Wednesday, September 28, 2011


            In his review “Hindsight on a Book of Mormon Historicity Critique,” Kevin Christensen proposes a hypothetical situation that, I think, really underscores the strength of the present case for the Book of Mormon, and answers the question not only which of evidence is better, but which kind of evidence is really more important to have in trying to build a believable case for the Book of Mormon:

Science historian and philosopher Thomas Kuhn observed that paradigm choice always involves deciding which problems are more significant to have solved. Suppose that in the ongoing Book of Mormon historicity debate we could swap currently plausible solutions for current problems. That is, suppose we had better evidence for metals and horses, a scrap of recognizably reformed Egyptian script, and even some profoundly unlikely DNA that somehow pointed directly to 600 BC Jerusalem. At the same time, suppose we did not have a unique fit for the river Sidon, nor an archaeologically suitable Cumorah, nor the rise and fall of major cultures at the right time (Olmec and Preclassic), nor a Zarahemla candidate that explained various circumstances in the text (physical, geographic, and linguistic), nor evidence of a major volcanic eruption at the right time, nor fortifications of the right kind, nor a candidate for the Waters of Mormon complete with a submerged city, nor a good candidate for the Gadianton movement, nor the other abundant cultural details that Sorenson, Gardner, Clark, and others have detailed. Suppose that Clark had demonstrated that the trend for Book of Mormon criticisms was moving consistently away from resolution of questions rather than toward it. And then for good measure, toss out all of the ancient Near Eastern correlations from Jerusalem through the Arabian desert to Nahom and Bountiful as well. Given that exchange of current solutions for current puzzles, would the present case for New World Book of Mormon historicity be stronger or weaker? (pg. 167)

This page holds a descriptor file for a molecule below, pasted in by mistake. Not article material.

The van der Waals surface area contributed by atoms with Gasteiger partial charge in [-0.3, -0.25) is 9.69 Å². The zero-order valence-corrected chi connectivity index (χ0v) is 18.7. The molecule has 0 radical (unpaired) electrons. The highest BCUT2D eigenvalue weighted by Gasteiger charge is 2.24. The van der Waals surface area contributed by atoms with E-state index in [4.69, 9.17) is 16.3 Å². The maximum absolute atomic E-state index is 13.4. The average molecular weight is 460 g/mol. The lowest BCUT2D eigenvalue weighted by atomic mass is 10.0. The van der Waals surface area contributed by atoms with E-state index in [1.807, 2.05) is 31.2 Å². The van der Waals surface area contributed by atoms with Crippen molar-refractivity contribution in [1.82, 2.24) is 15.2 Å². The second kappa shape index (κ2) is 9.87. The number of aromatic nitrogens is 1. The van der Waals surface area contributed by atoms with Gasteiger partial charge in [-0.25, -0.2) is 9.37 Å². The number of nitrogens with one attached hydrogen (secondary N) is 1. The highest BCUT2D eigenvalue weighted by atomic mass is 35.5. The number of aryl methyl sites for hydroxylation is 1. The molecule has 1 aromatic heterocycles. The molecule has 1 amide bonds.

I will offer two brief thoughts on the matter, and I encourage others to offer their own reflections as well. Please note that these are more or less free flowing thoughts, thus the lack of documentation, source citation, or even presicion of expression. 

  • First, I find this telling, because evidence for metals, animals, DNA, and Egyptian or Hebrew in the New World always tend to fascinate and excite the mind; they seem to carry a sort of “wow factor.” These are the sort of scientifically variable evidences that critics demand and Mormons hope for (and sometimes expect), as if such things would somehow “prove” the Book of Mormon is true. However, as Christensen’s hypothetical/rhetorical scenario illustrates such evidences without the context provided by the kind of evidence Christensen contends we do have (making appeals to John Sorenson, John Clark, and Brant Gardner) for a proper geographic, historic, and cultural context for the events to have taken place, the “wow factor” evidences would become completely meaningless.  This, I think, demonstrates that it is the contextual evidences that are really more important to have, and that these sorts of contextual evidences exists says a lot about Book of Mormon historicity.

  • My second comment is that this seems to really contrast the types of evidences that Mesoamerican theories champion versus the evidence of the Heartlanders (Rod Meldrum et al.). Forget about, for a moment, the merit and controversial nature of some the evidence advanced by folks who support the Heartland (though, it should be noted that such evidence is very suspect), and consider the issues at hand. Rod Meldrum and company champion evidence for DNA, and metallurgy, and Hebrew writing, but the geographical configuration of his Book of Mormon lands is out of whack with the text, he doesn’t have an “archaeologically suitable Cumorah,” history of the area does not support the kind of populations found in the Book of Mormon, nor does is offer cultural rise and fall cycles consistent with the Book of Mormon peoples. In short, the Heartland just doesn’t offer the right context, so whatever other evidence it might have is meaningless.  

Those are just the two thoughts that came to my mind as I reflected on Christensen’s hypothetical scenario. I wish I had more time to offer commentary and expand Christensen’s (and my own) thoughts here, but school and other responsibilities demand my attention. Nonetheless, I thought this would be worth putting out there for others to consider.